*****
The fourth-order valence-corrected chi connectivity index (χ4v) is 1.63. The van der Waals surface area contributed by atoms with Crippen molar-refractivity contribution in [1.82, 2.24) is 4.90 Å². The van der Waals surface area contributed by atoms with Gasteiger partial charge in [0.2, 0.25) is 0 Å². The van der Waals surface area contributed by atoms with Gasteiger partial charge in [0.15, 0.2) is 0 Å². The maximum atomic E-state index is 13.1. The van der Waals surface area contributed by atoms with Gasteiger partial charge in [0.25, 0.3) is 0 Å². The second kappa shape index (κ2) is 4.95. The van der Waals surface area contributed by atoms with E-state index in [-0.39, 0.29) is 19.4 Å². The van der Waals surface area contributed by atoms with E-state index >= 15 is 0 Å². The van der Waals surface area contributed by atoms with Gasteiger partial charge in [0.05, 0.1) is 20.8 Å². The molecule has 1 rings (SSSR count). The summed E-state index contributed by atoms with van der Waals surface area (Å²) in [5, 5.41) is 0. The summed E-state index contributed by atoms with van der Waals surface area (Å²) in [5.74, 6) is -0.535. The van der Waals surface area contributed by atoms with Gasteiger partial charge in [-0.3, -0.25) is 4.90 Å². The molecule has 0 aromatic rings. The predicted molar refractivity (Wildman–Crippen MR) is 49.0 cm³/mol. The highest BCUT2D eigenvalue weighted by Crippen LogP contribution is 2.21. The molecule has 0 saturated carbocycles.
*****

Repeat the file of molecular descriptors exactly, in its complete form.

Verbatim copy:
The fourth-order valence-corrected chi connectivity index (χ4v) is 1.63. The van der Waals surface area contributed by atoms with Crippen molar-refractivity contribution in [1.82, 2.24) is 4.90 Å². The van der Waals surface area contributed by atoms with Gasteiger partial charge in [0.2, 0.25) is 0 Å². The van der Waals surface area contributed by atoms with Gasteiger partial charge in [0.15, 0.2) is 0 Å². The maximum atomic E-state index is 13.1. The van der Waals surface area contributed by atoms with Gasteiger partial charge in [0.25, 0.3) is 0 Å². The second kappa shape index (κ2) is 4.95. The van der Waals surface area contributed by atoms with E-state index in [-0.39, 0.29) is 19.4 Å². The van der Waals surface area contributed by atoms with E-state index >= 15 is 0 Å². The van der Waals surface area contributed by atoms with Gasteiger partial charge in [0.05, 0.1) is 20.8 Å². The molecule has 1 rings (SSSR count). The summed E-state index contributed by atoms with van der Waals surface area (Å²) in [5, 5.41) is 0. The summed E-state index contributed by atoms with van der Waals surface area (Å²) in [5.74, 6) is -0.535. The van der Waals surface area contributed by atoms with Gasteiger partial charge in [-0.3, -0.25) is 4.90 Å². The molecule has 0 aromatic rings. The predicted molar refractivity (Wildman–Crippen MR) is 49.0 cm³/mol. The highest BCUT2D eigenvalue weighted by Crippen LogP contribution is 2.21. The molecule has 0 saturated carbocycles.